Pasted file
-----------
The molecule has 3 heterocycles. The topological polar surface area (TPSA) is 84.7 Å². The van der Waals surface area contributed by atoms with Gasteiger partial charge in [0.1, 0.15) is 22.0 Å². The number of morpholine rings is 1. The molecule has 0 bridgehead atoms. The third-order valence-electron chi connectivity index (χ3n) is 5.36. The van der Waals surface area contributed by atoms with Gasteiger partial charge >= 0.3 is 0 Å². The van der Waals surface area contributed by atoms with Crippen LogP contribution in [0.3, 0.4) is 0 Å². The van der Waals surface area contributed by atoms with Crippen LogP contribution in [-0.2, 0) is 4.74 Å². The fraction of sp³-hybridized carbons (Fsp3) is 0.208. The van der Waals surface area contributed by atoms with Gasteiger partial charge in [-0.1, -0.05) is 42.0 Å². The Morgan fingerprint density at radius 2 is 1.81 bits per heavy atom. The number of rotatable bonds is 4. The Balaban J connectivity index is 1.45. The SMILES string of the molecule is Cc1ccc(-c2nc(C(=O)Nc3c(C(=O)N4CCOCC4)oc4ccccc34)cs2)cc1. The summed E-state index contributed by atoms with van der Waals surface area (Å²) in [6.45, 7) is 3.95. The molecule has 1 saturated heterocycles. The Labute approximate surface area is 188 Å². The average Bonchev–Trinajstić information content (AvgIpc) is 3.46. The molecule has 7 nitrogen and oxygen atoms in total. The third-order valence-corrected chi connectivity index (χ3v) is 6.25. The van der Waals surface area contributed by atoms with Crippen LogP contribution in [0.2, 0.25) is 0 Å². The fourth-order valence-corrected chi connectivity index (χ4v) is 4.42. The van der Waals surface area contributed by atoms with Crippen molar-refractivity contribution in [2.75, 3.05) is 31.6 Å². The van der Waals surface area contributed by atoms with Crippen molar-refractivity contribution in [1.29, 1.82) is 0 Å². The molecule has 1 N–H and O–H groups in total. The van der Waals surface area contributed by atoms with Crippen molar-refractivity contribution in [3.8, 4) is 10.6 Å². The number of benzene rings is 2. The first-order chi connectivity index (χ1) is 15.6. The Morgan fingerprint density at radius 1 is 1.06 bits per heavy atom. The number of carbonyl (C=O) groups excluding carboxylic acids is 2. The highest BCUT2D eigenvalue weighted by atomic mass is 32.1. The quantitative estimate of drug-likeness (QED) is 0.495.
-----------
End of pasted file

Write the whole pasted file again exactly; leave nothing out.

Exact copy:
The molecule has 3 heterocycles. The topological polar surface area (TPSA) is 84.7 Å². The van der Waals surface area contributed by atoms with Gasteiger partial charge in [0.1, 0.15) is 22.0 Å². The number of morpholine rings is 1. The molecule has 0 bridgehead atoms. The third-order valence-electron chi connectivity index (χ3n) is 5.36. The van der Waals surface area contributed by atoms with Gasteiger partial charge >= 0.3 is 0 Å². The van der Waals surface area contributed by atoms with Crippen LogP contribution in [0.3, 0.4) is 0 Å². The van der Waals surface area contributed by atoms with Crippen LogP contribution in [-0.2, 0) is 4.74 Å². The fraction of sp³-hybridized carbons (Fsp3) is 0.208. The van der Waals surface area contributed by atoms with Gasteiger partial charge in [-0.1, -0.05) is 42.0 Å². The Morgan fingerprint density at radius 2 is 1.81 bits per heavy atom. The number of rotatable bonds is 4. The Balaban J connectivity index is 1.45. The SMILES string of the molecule is Cc1ccc(-c2nc(C(=O)Nc3c(C(=O)N4CCOCC4)oc4ccccc34)cs2)cc1. The summed E-state index contributed by atoms with van der Waals surface area (Å²) in [6.45, 7) is 3.95. The molecule has 1 saturated heterocycles. The Labute approximate surface area is 188 Å². The average Bonchev–Trinajstić information content (AvgIpc) is 3.46. The molecule has 7 nitrogen and oxygen atoms in total. The third-order valence-corrected chi connectivity index (χ3v) is 6.25. The van der Waals surface area contributed by atoms with Crippen LogP contribution in [0.2, 0.25) is 0 Å². The fourth-order valence-corrected chi connectivity index (χ4v) is 4.42. The van der Waals surface area contributed by atoms with Crippen molar-refractivity contribution in [2.75, 3.05) is 31.6 Å². The van der Waals surface area contributed by atoms with Crippen molar-refractivity contribution in [1.29, 1.82) is 0 Å². The molecule has 1 N–H and O–H groups in total. The van der Waals surface area contributed by atoms with Crippen molar-refractivity contribution in [3.8, 4) is 10.6 Å². The number of benzene rings is 2. The first-order chi connectivity index (χ1) is 15.6. The Morgan fingerprint density at radius 1 is 1.06 bits per heavy atom. The number of carbonyl (C=O) groups excluding carboxylic acids is 2. The highest BCUT2D eigenvalue weighted by atomic mass is 32.1. The quantitative estimate of drug-likeness (QED) is 0.495.